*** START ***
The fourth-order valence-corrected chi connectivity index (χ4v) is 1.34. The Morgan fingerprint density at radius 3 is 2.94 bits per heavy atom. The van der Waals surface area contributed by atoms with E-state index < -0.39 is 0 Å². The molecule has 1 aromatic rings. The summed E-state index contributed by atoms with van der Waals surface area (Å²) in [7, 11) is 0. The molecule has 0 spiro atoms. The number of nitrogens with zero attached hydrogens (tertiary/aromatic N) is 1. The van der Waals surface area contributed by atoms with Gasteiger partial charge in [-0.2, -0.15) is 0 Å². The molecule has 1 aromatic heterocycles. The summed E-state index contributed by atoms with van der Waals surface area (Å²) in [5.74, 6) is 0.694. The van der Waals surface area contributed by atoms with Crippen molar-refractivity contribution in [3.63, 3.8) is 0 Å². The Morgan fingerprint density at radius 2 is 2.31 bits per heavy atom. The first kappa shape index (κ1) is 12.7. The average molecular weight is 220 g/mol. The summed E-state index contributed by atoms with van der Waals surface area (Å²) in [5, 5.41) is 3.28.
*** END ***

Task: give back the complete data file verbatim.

The fourth-order valence-corrected chi connectivity index (χ4v) is 1.34. The Morgan fingerprint density at radius 3 is 2.94 bits per heavy atom. The van der Waals surface area contributed by atoms with E-state index < -0.39 is 0 Å². The molecule has 1 aromatic rings. The summed E-state index contributed by atoms with van der Waals surface area (Å²) in [7, 11) is 0. The molecule has 0 spiro atoms. The number of nitrogens with zero attached hydrogens (tertiary/aromatic N) is 1. The van der Waals surface area contributed by atoms with Gasteiger partial charge in [-0.2, -0.15) is 0 Å². The molecule has 1 aromatic heterocycles. The summed E-state index contributed by atoms with van der Waals surface area (Å²) in [5.74, 6) is 0.694. The van der Waals surface area contributed by atoms with Crippen molar-refractivity contribution in [3.63, 3.8) is 0 Å². The Morgan fingerprint density at radius 2 is 2.31 bits per heavy atom. The first kappa shape index (κ1) is 12.7. The average molecular weight is 220 g/mol. The summed E-state index contributed by atoms with van der Waals surface area (Å²) in [5, 5.41) is 3.28.